Clearing The Collector Car Pedigree Vs Provenance Confusion

The word “provenance” is a popular catchphrase recently in the collector car hobby. Regrettably, it has joined another popular plus overused phrase “pedigree” in false information. To avoid rehashing what many think they already know, let’s just get the facts of which is which.

“Pedigree” is a rarely used collector-car phrase simply because it is lumped in to the provenance conversation. Pedigree is defined as “The origin and history of something specially when it is good or impressive. ” Shelbys, Boss 429s, Boss 302s, K-codes, etc ., that were built brand new from the factory have pedigree.

Though Shelbys are highly sought after today, vast majority were built to the same specifications based on how you ordered when new and thus share pedigree. Only a small portion will also have unquestioned provenance. The particular SAAC registry is a great place to start.

These cars had been originally built above the norm  and likely in smaller quantities than majority of other Mustangs of the time period. Build sheets, special documentation/paperwork, titles, etc ., all reflect plus support pedigree. However , this pedigree only solidifies a particular car’s source.

An original bill goes a long way toward establishing background but beware, there are many reproductions available. Knowing how to spot them is critical. The particular SAAC registry is the best authority.

Here is where the ranges blur.

“Provenance”  is described as “the origin or source of some thing. The history of ownership of an appreciated object or work of art or materials. ” Obviously we are talking vehicles not art or literature right here but you may be asking yourself, “Aren’t each definitions the same? ” The answer for this question is no.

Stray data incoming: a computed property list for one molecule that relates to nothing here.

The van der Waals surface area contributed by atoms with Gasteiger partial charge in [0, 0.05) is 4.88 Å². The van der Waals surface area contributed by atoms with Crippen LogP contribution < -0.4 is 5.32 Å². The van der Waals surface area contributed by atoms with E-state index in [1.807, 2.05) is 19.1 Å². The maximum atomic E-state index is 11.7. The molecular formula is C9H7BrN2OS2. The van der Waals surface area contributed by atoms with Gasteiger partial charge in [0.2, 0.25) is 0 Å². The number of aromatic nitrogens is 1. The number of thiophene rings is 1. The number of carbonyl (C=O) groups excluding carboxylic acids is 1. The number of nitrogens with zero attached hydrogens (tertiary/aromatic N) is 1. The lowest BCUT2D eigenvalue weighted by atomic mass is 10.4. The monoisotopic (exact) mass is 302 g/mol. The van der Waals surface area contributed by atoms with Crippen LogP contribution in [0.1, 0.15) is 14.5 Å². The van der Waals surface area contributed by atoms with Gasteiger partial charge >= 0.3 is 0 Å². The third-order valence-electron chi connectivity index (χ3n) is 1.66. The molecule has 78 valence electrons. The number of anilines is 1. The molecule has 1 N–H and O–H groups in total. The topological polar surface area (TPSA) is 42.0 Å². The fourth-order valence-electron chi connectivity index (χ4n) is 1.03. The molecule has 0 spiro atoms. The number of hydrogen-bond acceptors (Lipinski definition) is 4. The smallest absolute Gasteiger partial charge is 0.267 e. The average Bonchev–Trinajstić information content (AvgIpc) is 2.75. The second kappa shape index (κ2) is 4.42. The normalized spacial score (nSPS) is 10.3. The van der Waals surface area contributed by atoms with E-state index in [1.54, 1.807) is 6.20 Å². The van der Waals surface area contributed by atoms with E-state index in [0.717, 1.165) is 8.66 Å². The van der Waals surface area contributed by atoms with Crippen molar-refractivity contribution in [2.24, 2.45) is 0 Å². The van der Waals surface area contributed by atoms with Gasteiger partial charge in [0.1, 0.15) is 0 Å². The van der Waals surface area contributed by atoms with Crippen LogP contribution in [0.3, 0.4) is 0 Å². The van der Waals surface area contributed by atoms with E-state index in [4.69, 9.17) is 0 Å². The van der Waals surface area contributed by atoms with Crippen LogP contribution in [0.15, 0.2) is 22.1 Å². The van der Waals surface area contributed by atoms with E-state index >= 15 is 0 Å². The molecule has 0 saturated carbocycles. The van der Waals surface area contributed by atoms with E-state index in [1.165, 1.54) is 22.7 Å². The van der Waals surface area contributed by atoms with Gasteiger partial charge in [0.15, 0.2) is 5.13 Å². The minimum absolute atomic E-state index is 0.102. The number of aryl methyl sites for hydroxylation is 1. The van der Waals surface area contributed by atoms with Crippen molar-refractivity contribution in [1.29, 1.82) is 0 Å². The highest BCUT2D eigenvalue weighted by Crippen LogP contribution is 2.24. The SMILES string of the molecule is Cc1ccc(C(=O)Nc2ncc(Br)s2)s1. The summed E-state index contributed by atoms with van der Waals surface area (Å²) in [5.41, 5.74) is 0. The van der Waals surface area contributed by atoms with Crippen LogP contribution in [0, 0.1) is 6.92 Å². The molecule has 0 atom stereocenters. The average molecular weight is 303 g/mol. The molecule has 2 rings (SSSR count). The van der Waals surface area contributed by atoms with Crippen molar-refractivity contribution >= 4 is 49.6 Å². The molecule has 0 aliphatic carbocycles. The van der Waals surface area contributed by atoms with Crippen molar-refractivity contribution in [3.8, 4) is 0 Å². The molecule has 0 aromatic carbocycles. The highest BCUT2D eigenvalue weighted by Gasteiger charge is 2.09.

This original K-code GRAND TOURING certainly has pedigree. Add simply 13, 000 miles over fifty years of ownership, a trunk filled with paperwork, original Ford press plus promotional history and you firmly create provenance.

With this argument we present this issue. Was your car any more or much less good or impressive than any when it was new? Could anybody else buy one with more or less choices, paint color, add-ons, etc ., in those days if they wanted to? The answer, of course , is certainly yes, if they had the way to do so. This would not change the car’s pedigree.

Does your vehicle have pedigree and provenance?   Provenance  is the history of an appreciated object. Yes, your car is highly valued, but how would it stack up contrary to the one-of-a-kind Henry Ford deuce sports coupe at a sale? That, of course , is not a fair fight but that is a good example of provenance versus pedigree.

Holly Ford’s one of a kind HiPo Mustang is a good example of both pedigree and source.

So what will provenance consist of? As an owner a person no doubt have stories, photos  (possibly your own or from previous owners), and a drawer full of restoration invoices. This is first-person provenance. But how about 20, 30, or 40 years back? Did it win a major race? Do Carroll Shelby own it? What makes this particular car special?

Remember that different does not equal special. Had been your car a factory test mule or appear in every major mag for the past 25 years? Any original push back in the day? What makes your car a lot more valuable than the rest and more significantly, can you prove it?

Originality and claims of lower mileage alone do not equal plant source. Cars such as a Boss 429 have got pedigree but not necessarily provenance. The initial Shelby Super Snake, for example , bears both benchmarks. (Photo Credit: Online auctions America Mecum Auctions)

Provenance is fact   with original  or even available proof; not copies instead of stories told by eager retailers or auction houses. Provenance provides value, but seldom without pedigree. Therefore they should be measured accordingly.

Any car can declare pedigree, but pedigree alone is not really provenance, it is merely an component. In today’s vintage-car landscape buzzwords, such as these, are prevalent for a cause — profit. The value of provenance may differ greatly, but regardless, the car should be a high-quality example with proved history, events, ownership, and pedigree.

This post was originally published on this site

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